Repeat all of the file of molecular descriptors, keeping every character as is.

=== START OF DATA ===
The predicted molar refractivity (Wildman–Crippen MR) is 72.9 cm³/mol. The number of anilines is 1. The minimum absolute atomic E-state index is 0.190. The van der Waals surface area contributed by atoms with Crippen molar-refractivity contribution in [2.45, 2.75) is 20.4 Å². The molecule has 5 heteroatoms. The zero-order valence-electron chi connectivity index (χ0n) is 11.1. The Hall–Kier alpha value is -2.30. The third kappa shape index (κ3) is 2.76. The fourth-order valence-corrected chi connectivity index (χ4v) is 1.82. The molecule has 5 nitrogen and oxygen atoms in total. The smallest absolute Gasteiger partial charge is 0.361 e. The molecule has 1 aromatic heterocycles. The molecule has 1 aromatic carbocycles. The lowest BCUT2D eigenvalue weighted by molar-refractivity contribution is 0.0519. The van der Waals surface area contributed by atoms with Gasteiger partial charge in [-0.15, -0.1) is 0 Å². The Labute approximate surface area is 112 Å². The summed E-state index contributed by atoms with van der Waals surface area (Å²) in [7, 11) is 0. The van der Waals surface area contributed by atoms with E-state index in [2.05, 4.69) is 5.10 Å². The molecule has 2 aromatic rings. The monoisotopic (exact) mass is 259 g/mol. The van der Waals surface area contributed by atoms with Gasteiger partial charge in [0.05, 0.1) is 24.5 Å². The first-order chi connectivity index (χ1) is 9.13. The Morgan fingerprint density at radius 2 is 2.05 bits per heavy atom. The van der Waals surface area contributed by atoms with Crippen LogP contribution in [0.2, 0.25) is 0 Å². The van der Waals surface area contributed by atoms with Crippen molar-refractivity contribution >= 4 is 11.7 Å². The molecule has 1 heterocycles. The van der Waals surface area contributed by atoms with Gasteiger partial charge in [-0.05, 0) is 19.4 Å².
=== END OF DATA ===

The predicted molar refractivity (Wildman–Crippen MR) is 72.9 cm³/mol. The number of anilines is 1. The minimum absolute atomic E-state index is 0.190. The van der Waals surface area contributed by atoms with Crippen molar-refractivity contribution in [2.45, 2.75) is 20.4 Å². The molecule has 5 heteroatoms. The zero-order valence-electron chi connectivity index (χ0n) is 11.1. The Hall–Kier alpha value is -2.30. The third kappa shape index (κ3) is 2.76. The fourth-order valence-corrected chi connectivity index (χ4v) is 1.82. The molecule has 5 nitrogen and oxygen atoms in total. The smallest absolute Gasteiger partial charge is 0.361 e. The molecule has 1 aromatic heterocycles. The molecule has 1 aromatic carbocycles. The lowest BCUT2D eigenvalue weighted by molar-refractivity contribution is 0.0519. The van der Waals surface area contributed by atoms with Gasteiger partial charge in [-0.15, -0.1) is 0 Å². The Labute approximate surface area is 112 Å². The summed E-state index contributed by atoms with van der Waals surface area (Å²) in [7, 11) is 0. The van der Waals surface area contributed by atoms with E-state index in [2.05, 4.69) is 5.10 Å². The molecule has 2 aromatic rings. The monoisotopic (exact) mass is 259 g/mol. The van der Waals surface area contributed by atoms with Gasteiger partial charge in [0.05, 0.1) is 24.5 Å². The first-order chi connectivity index (χ1) is 9.13. The Morgan fingerprint density at radius 2 is 2.05 bits per heavy atom. The van der Waals surface area contributed by atoms with Crippen LogP contribution in [0.2, 0.25) is 0 Å². The van der Waals surface area contributed by atoms with Crippen molar-refractivity contribution >= 4 is 11.7 Å². The molecule has 1 heterocycles. The van der Waals surface area contributed by atoms with Gasteiger partial charge in [-0.05, 0) is 19.4 Å².